Ever watched Star Trek? It’s supposed to be a space classic series that the generation before me (I’m twenty years old, so figure that part out) used to watch a lot. I’ve watched a bit of the newer films, and it’s quite cool too. We’ve got Benedict Cumberbatch playing one of the baddies in it, and I really enjoyed it. But I never understood why someone would call it a ‘trek’. It’s not like someone just gets out of home, hitches a ride to a nice spot and treks for hours among the stars. That sounds like something my buddies and I did a short while back. Well except for the ‘among the stars’ part. We got clouds instead.
When guys plan trips, as in an all-guy trip, we need to start planning very much in advance. The risk is that one idiot backs out, and the rest follow like a pack of dominos. This usually happens when you plan weekend trips to Goa, Lonavala, or small one-day treks to nearby Vasai. Yep. Vasai. Always treated it like some little satellite town that depends on Mumbai for everything. This time though, the Mumbai squad depended on it for a lot of things- change, rest, refreshment and a mild dose of enlightenment.
Two weeks of planning, twelve young fellas fully determined to wake up at 5 and conquer the challenges that lay ahead in the trekking paradise known as Tungareshwar. Five went. After 8 A.M.
To hell with the numbers. This was probably the best trek of our lives! Scaling the rocky forest terrain – left damp by the constant showers that graced the earth the preceding day – for more than six hours, we traversed through the clouds quite literally; with near-zero visibility as the cool breeze embraced our naked bellies (there were no women there, so we weren’t charged with obscenity). The destination- peak of the hill, on top of which there happened to be a certain ashram where we could relax for a bit and hog on the food made in the community kitchen.
But first, there was another stop that we had to give our attention to.
The best part about trekking in Maharashtra during this weather is the number of waterfalls you can actually see in such places. Tungareshwar is no exception. We followed the trail of a short stream that led to a pool of ice-cold water, fed generously by the waterfalls branching into it from two-three directions. The tricky part though, was climbing down from the rocks into the pool. Very risky. We probably made Bear Grylls proud with our enthusiasm-fuelled antics (my bones still hurt).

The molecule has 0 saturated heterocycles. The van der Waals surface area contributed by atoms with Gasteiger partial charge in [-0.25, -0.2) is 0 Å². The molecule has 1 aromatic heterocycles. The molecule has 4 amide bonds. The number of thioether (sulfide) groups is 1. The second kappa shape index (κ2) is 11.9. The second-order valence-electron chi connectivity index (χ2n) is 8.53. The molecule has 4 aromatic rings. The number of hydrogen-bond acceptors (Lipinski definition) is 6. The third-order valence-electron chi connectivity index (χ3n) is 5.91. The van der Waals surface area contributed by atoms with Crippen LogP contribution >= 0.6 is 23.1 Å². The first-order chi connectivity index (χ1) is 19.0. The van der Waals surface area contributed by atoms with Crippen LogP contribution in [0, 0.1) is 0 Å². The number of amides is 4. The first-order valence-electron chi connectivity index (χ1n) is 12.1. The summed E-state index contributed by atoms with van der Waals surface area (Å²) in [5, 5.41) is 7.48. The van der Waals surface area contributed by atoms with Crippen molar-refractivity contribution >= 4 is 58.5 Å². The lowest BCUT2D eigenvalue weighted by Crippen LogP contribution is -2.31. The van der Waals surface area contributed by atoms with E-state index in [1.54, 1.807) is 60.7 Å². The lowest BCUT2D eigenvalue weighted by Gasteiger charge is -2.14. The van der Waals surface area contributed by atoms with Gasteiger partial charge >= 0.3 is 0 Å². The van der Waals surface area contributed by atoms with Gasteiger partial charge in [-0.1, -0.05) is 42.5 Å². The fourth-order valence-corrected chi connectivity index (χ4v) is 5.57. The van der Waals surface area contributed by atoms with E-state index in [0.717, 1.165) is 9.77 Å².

The upward trek was probably another ten kilometres from the waterfall. After what seemed like an eon of climbing and asking passers-by how far the ashram was (we met about ten people who said it was only ten minutes ahead. And all those ten liars came at least twenty minutes after each other)
we finally reached the place.
What we saw was up there didn’t look like an ashram.
What we saw was heaven.
What we saw was the clouds moving, parting away and revealing the spire of a temple; made of the best stone one could acquire, sculpted with the most adept hands. Slowly, the rest of the structure became visible in the same manner, summing up the amount of passion it must have taken to create such a marvel.
What we saw took our breath away. Our eyes just soaked it in. We stood as still as we never had before, as though made of the same stone as the structure before us. Our jaws dropped. We went numb with awe.
After what felt like an eternity of silence (in reality a few seconds), we finally found a few words to say. Just two to be precise.
Yep. That stuff looked like something straight out of the Baahubali series.
As if that wasn’t enough, we were lucky to spot a board that said ‘Parshuram kund’ just as we started on our downwards journey. Now, as a former avid reader of Indian mythology, this caught my eye. Before I could say a word, however, the ever enthusiastic founder of this lovely website – who was the core member of this trip – began moving towards what turned out to be a creek with the most spectacular view I’ve seen till date.
The whole of Vasai from up above the clouds. Lush green fields, about half-a-dozen small water bodies and concrete structures that did not distort the beauty of nature. All together in one panoramic view. I simply did not want to go home.
$@!#%*, urban life. I’m just gonna sit here for ever and ever. You can take your money and Wi-Fi and get lost.
Just kidding. Wi-Fi is life.
Let me also mention the quick Maharashtrian lunch we had at the bhandara- spicy aloo bhaji, daal and rice. Greedy pigs that we were, we went for a third helping before being turned down. Saglyanna zevaaycha aahe baala (everyone needs to eat son), I was told.
Fortunately Mr. Founder and I had some snacks in our bags that we hogged on later. God bless Indian mothers.
Since I was the only one in our troupe who spoke Marathi, all communication with the ashram members had to be done by me. There wasn’t much talk, but one brief conversation went like this-
Lady: Did you like the place?
Me: Oh yes! It’s the most beautiful thing we’ve ever seen in our lives?
Lady: Great! So when are you coming next?
Me: I don’t know.
Lady: What? Why not? You certainly must come!
Me: I don’t know when, but one thing is for sure.
We’re definitely coming back, and we’ll be back with at least a dozen more people.
And we will make Bear Grylls proud.